Watch and read free Short Moral Stories for Kids in the form of Bedtime stories, Picture stories, Aesop Fables, and Classic Fairy Tales.
The gingham dog and the calico cat
Side by side on the table sat;
T’was half past twelve, and (what do you think!)
Nor one nor t’other had slept a wink!
The old Dutch clock and the Chinese plate
Appeared to know as sure as fate
There was going to be a terrible spat
(I wasn’t there; I simply state
What was told to me by the Chinese plate!)
The gingham dog went “Bow-wow-wow!”
And the calico cat replied “Mee-ow!”
The air was littered, an hour or so,
With bits of gingham and calico,
While the old Dutch clock in the chimney-place
Up with its hands before its face,
For it always dreaded a family row!
(Now mind: I’m only telling you
What the old Dutch clock declares is true!)
The Chinese plate looked very blue,
And wailed, “Oh, dear! what shall we do!”
But the gingham dog and the calico cat
Wallowed this way and tumbled that,
Employing every tooth and claw
In the awfulest way you ever saw–
And oh! How the gingham and calico flew!
(Don’t fancy I exaggerate–I got my news from the Chinese plate!)
Next morning, where the two had sat
They found no trace of dog or cat;
And some folks think unto this day
That burglars stole that pair away!
But the truth about that cat and pup
Is this: they ate each other up!
Now what do you really think of that!
(The old Dutch clock it told me so,
And that is how I came to know.)
-story by Eugene Field
A Boy was bathing in a river and got out of his depth, and was in great danger of being drowned. A man who was passing along a road heard his cries for help, and went to the riverside and began to scold him for being so careless as to get into deep water, but made no attempt to help him. “Oh, sir,” cried the Boy, “please help me first and scold me afterwards.”
Give assistance, not advice, in a crisis.
Twas the night before Christmas, when all through the house
Not a creature was stirring, not even a mouse;
The stockings were hung by the chimney with care.
In hopes that St. Nicholas soon would be there;
The children were nestled all snug in their beds,
While visions of sugar-plums danced in their heads;
And mamma in her kerchief, and I in my cap,
Had just settled our brains for a long winter’s nap,
Then out on the lawn there arose such a clatter,
I sprang from the bed to see what was the matter.
Away to the window I flew like a flash,
Tore open the shutters and threw up the sash.
The moon on the breast of the new-fallen snow
Gave the lustre of mid-day to objects below,
When, what to my wondering eyes should appear,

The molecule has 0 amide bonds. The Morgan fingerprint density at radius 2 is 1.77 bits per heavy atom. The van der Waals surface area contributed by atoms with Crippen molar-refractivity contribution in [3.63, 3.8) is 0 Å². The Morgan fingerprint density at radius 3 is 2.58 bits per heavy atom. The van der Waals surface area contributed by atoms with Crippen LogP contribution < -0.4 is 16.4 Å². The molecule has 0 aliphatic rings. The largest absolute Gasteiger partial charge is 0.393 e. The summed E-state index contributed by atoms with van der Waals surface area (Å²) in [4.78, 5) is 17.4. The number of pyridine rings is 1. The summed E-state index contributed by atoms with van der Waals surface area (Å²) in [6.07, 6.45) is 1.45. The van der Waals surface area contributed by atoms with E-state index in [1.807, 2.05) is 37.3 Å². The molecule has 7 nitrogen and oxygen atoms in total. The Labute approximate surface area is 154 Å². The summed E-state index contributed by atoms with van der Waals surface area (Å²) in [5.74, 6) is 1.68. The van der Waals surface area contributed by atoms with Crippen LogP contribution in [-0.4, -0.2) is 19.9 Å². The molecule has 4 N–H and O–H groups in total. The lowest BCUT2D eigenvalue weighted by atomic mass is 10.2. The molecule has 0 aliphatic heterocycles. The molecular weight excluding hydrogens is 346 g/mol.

But a miniature sleigh, and eight tiny reindeer,
With a little old driver, so lively and quick,
I knew in a moment it must be St. Nick.
More rapid than eagles his coursers they came,
And he whistled, and shouted, and called them by name:
Now, Dasher! now, Dancer! now, Prancer and Vixen!
On, Comet! on, Cupid! on, Donder and Blitzen!
To the top of the porch! to the top of the wall!
Now dash away! dash away! dash away all!”
As dry leaves that before the wild hurricane fly,
When they meet with an obstacle, mount to the sky;
So up to the house-top the coursers they flew,
With the sleigh full of Toys, and St. Nicholas too.
And then, in a twinkling, I heard on the roof
The prancing and pawing of each little hoof.
As I drew in my head, and was turning around,
Down the chimney St. Nicholas came with a bound.
He was dressed all in fur, from his head to his foot,
And his clothes were all tarnished with ashes and soot;
A bundle of Toys he had flung on his back,
And he looked like a peddler just opening his pack.
His eyes—how they twinkled! his dimples how merry!
His cheeks were like roses, his nose like a cherry!
His droll little mouth was drawn up like a bow,
And the beard of his chin was as white as the snow;
The stump of a pipe he held tight in his teeth,
And the smoke it encircled his head like a wreath;
He had a broad face and a little round belly,
That shook when he laughed, like a bowlful of jelly.
He was chubby and plump, a right jolly old elf,
And I laughed when I saw him, in spite of myself;
A wink of his eye and a twist of his head,
Soon gave me to know I had nothing to dread;
He spoke not a word, but went straight to his work,
And filled all the stockings; then turned with a jerk,
And laying his finger aside of his nose,
And giving a nod, up the chimney he rose;
He sprang to his sleigh, to his team gave a whistle,
And away they all flew like the down of a thistle.
But I heard him exclaim, ere he drove out of sight,
“Happy Christmas to all, and to all a good-night.”
A milkmaid, who poised a full pail on her head,
Thus mused on her prospects in life, it is said:
“Let’s see—I should think that this milk will procure
One hundred good eggs, or fourscore to be sure.
“Well then—stop a bit,—it must not be forgotten,